Price, Democrats spar over future of Obamacare
President Trump’s health secretary refused to say Thursday whether his boss is committed to making disputed Obamacare-subsidy payments through the coming year, unnerving Democrats and leaving insurance companies to struggle with decisions about whether to remain part of the troubled health exchanges.
“Nobody is interested in sabotaging the system,” Health and Human Services Secretary Tom Price told members of the Senate Finance Committee — though he wouldn’t say how far the president is willing to go to prop up a law that he has repeatedly said is failing, and has demanded be repealed.
The biggest question is whether Mr. Trump will make billions of dollars in cost-sharing payments to insurance companies to cover out-of-pocket medical expenses for their poor customers. Without a guarantee of those payments, companies have said they’ll have to raise premiums.
Mr. Trump’s budget assumed the payments will be made, but he’s still trying to figure out how to settle a court case brought by the House against the Obama administration, which saw a judge rule the payments illegal.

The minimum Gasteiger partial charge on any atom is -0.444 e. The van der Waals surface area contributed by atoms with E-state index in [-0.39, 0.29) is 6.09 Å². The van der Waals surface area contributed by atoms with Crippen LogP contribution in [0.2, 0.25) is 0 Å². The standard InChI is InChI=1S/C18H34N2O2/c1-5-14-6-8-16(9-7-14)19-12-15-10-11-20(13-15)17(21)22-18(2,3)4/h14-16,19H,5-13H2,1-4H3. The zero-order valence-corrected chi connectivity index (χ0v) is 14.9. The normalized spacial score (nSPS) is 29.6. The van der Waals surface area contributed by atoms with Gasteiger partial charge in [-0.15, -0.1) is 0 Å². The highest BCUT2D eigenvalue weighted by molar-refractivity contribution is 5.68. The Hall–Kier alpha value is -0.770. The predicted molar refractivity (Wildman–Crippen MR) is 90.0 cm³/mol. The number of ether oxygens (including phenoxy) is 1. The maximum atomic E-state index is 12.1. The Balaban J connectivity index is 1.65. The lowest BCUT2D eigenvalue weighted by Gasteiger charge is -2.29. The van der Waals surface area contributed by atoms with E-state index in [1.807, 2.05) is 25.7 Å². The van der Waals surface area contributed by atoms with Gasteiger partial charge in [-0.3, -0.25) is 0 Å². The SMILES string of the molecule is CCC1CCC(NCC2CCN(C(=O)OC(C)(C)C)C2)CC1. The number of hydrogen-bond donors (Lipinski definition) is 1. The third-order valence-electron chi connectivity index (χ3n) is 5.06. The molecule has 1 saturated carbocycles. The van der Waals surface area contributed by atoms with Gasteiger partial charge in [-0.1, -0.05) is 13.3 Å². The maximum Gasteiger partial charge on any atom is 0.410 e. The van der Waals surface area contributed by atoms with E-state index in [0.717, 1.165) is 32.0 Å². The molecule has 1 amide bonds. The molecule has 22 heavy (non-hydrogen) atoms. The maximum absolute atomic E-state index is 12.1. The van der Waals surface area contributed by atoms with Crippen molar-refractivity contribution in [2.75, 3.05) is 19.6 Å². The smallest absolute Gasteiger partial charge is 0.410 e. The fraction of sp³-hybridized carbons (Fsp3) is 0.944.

“I’d like to be able to share more, but as the defendant in the case, I’m not able to do so,” said Mr. Price, who became a named litigant when President Obama ceded way to Mr. Trump and his team.
A string of insurers have exited Obamacare program or requested double-digit rate increases in recent weeks, citing problems with the 2010 health law itself or with Mr. Trump’s wavering commitment to it.
The plans must pick up customers’ costs whether they’re reimbursed or not, so they’re requesting higher-than-expected premiums in case Trump decides to yank the payments.
“To me, it’s like pulling the rug out from somebody and saying, ‘Oh my gosh, they fell down,’ ” said Sen. Debbie Stabenow, Michigan Democrat.
Mr. Price said the 2010 Affordable Care Act’s shaky framework — not the administration’s actions — are the main driver of economic pain in the marketplace, so it needs to be replaced with market-oriented reforms.
He also reminded Democrats that appropriating the cost-sharing payments is Congress’ job, even if Mr. Trump is letting Treasury disburse money while the court case is pending.